We know that there’s a huge connection between the gut and the brain—so much so that it’s got its own term: the gut-brain axis. We’ve also known for awhile that there is a definite relationship between the gut and mood regulation.
Serotonin is the “happy” neurotransmitter best known for its ability to lift depression in the form of SSRIs. So we think of it as a brain chemical—and it is. Yet 90% of our serotonin is made in the gut.
Serotonin and Your Gut
The cells in the gut that produce serotonin are called enterochromaffin (EC) cells, and they’re scattered throughout the small intestine and colon. According to this article, the EC cells partner with the good bacteria in the gut to produce serotonin. The study demonstrated that mice depleted of gut flora lost at 60% of their serotonin, and that this as reversible when the good gut flora was replaced.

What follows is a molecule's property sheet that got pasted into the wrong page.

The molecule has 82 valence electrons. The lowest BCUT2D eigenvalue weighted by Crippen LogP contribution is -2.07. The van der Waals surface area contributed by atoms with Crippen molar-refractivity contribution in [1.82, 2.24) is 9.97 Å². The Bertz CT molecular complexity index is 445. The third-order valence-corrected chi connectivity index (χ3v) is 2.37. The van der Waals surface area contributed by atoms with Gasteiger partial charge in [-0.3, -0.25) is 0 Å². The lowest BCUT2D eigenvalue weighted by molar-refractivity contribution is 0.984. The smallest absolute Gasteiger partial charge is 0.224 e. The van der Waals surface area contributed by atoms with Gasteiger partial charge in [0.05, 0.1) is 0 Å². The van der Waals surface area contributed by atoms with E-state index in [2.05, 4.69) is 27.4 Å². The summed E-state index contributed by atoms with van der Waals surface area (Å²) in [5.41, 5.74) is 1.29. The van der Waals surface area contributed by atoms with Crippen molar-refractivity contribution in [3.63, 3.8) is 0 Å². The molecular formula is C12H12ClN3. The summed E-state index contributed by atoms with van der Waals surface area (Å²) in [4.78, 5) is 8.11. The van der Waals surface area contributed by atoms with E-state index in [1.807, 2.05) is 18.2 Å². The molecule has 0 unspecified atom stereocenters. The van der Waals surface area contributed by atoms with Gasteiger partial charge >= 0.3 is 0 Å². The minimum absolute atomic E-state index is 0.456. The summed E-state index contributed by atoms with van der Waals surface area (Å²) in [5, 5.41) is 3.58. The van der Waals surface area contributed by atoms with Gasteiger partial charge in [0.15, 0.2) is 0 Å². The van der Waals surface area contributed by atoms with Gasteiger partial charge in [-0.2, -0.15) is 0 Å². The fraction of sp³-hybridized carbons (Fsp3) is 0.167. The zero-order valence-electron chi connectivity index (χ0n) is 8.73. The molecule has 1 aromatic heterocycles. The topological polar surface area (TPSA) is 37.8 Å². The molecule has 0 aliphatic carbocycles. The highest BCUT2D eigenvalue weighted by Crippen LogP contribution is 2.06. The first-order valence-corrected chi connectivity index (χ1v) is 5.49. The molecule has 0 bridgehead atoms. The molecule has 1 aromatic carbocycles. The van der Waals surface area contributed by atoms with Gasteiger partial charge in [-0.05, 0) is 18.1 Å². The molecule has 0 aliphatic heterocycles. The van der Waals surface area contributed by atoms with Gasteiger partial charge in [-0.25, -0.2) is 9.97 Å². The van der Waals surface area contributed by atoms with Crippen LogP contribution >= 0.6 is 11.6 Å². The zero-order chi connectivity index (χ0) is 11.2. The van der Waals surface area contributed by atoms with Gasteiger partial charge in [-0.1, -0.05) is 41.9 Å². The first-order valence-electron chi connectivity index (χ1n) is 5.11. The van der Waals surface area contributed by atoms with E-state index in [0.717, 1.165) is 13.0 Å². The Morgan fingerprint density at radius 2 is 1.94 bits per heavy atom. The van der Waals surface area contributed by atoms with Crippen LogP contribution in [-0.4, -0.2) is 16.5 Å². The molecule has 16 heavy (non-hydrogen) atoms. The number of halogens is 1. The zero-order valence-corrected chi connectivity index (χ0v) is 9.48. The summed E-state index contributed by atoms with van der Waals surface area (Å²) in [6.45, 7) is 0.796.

Why does the gut produce serotonin? It helps to maintain gut motility via the migrating motor complex (MMC). There’s a bit of a catch-22 here, as proper gut motility is necessary to prevent SIBO, and SIBO can likewise set up a dysbiotic environment in the gut that suppresses serotonin production.
Serotonin and Blood Sugar
Serotonin also works in concert with the gut flora to regulate blood sugar levels as well. Perhaps this is because it decreases carb intake by modulating stress eating, or perhaps there is a more direct effect. But it stands to reason that gut flora disruption, depression, and insulin resistance can easily go together.
If you’ve struggled with depression, and it fits the picture of a low serotonin type of depression (rather than a low catecholamine type of depression), consider whether the problem might, at least in part, be coming from your gut.
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